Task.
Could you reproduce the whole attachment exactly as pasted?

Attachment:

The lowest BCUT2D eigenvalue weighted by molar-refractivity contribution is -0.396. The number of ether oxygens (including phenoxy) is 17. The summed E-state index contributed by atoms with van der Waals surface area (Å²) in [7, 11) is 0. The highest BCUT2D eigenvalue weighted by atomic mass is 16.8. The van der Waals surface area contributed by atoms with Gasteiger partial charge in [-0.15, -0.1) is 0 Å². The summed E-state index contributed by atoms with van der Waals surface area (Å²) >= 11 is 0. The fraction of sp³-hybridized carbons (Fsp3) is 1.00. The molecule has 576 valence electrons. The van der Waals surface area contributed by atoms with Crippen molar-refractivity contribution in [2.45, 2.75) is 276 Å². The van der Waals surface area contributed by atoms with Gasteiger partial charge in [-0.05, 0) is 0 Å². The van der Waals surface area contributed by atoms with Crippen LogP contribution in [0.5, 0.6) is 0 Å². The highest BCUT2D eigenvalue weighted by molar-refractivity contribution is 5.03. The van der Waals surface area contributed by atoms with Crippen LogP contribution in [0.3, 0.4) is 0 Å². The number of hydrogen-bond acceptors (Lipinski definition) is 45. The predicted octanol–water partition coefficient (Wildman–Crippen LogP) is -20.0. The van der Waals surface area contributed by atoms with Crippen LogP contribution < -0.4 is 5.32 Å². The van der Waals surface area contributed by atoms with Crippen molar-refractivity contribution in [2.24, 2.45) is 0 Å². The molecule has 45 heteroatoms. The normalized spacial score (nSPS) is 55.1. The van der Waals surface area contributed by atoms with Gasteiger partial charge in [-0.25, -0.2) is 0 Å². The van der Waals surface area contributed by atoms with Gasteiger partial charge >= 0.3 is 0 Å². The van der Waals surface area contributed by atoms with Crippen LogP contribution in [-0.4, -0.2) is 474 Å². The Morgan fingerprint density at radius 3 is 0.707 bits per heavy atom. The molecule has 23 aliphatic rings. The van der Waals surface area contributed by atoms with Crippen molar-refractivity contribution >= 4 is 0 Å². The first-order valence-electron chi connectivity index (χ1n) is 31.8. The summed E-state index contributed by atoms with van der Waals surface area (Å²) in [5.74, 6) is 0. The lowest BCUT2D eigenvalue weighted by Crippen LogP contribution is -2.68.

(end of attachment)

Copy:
The lowest BCUT2D eigenvalue weighted by molar-refractivity contribution is -0.396. The number of ether oxygens (including phenoxy) is 17. The summed E-state index contributed by atoms with van der Waals surface area (Å²) in [7, 11) is 0. The highest BCUT2D eigenvalue weighted by atomic mass is 16.8. The van der Waals surface area contributed by atoms with Gasteiger partial charge in [-0.15, -0.1) is 0 Å². The summed E-state index contributed by atoms with van der Waals surface area (Å²) >= 11 is 0. The fraction of sp³-hybridized carbons (Fsp3) is 1.00. The molecule has 576 valence electrons. The van der Waals surface area contributed by atoms with Crippen molar-refractivity contribution in [2.45, 2.75) is 276 Å². The van der Waals surface area contributed by atoms with Gasteiger partial charge in [-0.05, 0) is 0 Å². The van der Waals surface area contributed by atoms with Crippen LogP contribution in [0.5, 0.6) is 0 Å². The highest BCUT2D eigenvalue weighted by molar-refractivity contribution is 5.03. The van der Waals surface area contributed by atoms with Crippen LogP contribution in [0.3, 0.4) is 0 Å². The number of hydrogen-bond acceptors (Lipinski definition) is 45. The predicted octanol–water partition coefficient (Wildman–Crippen LogP) is -20.0. The van der Waals surface area contributed by atoms with Crippen LogP contribution < -0.4 is 5.32 Å². The van der Waals surface area contributed by atoms with Crippen molar-refractivity contribution in [2.24, 2.45) is 0 Å². The molecule has 45 heteroatoms. The normalized spacial score (nSPS) is 55.1. The van der Waals surface area contributed by atoms with Gasteiger partial charge in [-0.25, -0.2) is 0 Å². The van der Waals surface area contributed by atoms with Gasteiger partial charge >= 0.3 is 0 Å². The van der Waals surface area contributed by atoms with Crippen LogP contribution in [-0.4, -0.2) is 474 Å². The Morgan fingerprint density at radius 3 is 0.707 bits per heavy atom. The molecule has 23 aliphatic rings. The van der Waals surface area contributed by atoms with Crippen molar-refractivity contribution >= 4 is 0 Å². The first-order valence-electron chi connectivity index (χ1n) is 31.8. The summed E-state index contributed by atoms with van der Waals surface area (Å²) in [5.74, 6) is 0. The lowest BCUT2D eigenvalue weighted by Crippen LogP contribution is -2.68.